Geminid Meteor Shower Peaking
The Geminid meteor shower, often considered the year’s best night sky display, will peak tonight and early Saturday morning.
However, a waxing gibbous (three-quarter) moon will interfere with viewing until it sets at about 4:45 a.m. Saturday.
That will give early-morning risers about a little more than two hours of meteor-watching before the sun rises at 7:01 a.m.
That is also assuming that the weather cooperates.
The National Weather Service forecast is calling for mostly cloudy skies and scattered showers on the windward side of the Big Island. For the leeward side it’s more promising, with only hazy conditions expected.
The Geminids originate from a rocky remnant of 3200 Phaethon, thought to be an asteroid but which acts like a comet.
They appear in our sky when the Earth passes through a stream of 3200 Phaethon’s debris.
Since the Geminids were first observed in the 1800s, the rate of meteors has increased as the gravity from Jupiter brings the debris closer to Earth. Displays in recent years have featured as many as 100 meteors per hour.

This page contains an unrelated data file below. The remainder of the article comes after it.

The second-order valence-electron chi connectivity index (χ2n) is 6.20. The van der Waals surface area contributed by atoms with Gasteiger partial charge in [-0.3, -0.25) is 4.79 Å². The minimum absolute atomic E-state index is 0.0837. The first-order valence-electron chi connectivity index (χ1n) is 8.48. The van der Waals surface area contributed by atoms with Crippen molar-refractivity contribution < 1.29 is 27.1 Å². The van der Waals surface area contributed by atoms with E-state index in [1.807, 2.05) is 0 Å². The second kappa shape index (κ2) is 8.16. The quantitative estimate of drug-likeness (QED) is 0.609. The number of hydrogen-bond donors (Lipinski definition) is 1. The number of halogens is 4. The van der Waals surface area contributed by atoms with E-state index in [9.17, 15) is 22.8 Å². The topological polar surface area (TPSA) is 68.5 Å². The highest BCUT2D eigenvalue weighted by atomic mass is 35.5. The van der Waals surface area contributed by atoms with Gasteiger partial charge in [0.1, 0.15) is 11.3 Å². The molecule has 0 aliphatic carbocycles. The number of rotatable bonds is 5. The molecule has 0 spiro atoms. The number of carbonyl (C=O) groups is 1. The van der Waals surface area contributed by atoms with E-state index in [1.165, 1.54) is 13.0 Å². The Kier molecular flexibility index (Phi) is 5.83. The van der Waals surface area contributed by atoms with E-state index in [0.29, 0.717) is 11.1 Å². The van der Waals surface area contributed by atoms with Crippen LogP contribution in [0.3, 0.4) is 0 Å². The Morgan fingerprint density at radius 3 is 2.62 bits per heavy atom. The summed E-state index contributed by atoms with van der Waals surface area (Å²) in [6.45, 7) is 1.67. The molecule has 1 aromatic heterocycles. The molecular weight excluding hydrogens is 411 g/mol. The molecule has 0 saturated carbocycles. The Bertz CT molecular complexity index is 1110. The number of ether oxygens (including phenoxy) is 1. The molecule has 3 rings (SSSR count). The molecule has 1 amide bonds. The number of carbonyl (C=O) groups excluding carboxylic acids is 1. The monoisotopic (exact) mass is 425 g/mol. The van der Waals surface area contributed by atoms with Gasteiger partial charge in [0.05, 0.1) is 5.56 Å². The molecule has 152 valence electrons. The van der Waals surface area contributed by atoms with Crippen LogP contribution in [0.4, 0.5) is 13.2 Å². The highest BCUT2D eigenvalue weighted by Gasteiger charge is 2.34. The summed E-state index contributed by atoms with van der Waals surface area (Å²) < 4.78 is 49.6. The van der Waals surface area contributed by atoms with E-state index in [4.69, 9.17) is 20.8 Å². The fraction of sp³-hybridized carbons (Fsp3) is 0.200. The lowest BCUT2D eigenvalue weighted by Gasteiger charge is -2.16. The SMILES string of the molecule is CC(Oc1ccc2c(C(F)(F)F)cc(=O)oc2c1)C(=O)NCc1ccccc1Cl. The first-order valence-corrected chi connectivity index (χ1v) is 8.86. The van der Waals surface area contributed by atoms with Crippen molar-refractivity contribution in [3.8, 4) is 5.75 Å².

Because the stream is broad, Geminids can be observed this year from Dec. 12 through Dec. 16.
The Geminids are so-named because they appear to originate from the constellation Gemini.
To find Gemini in December Hawaii skies, face north and the constellation will be located to the east (on your right), a little more than halfway from the center of the sky to the horizon, and just below the bright planet Jupiter.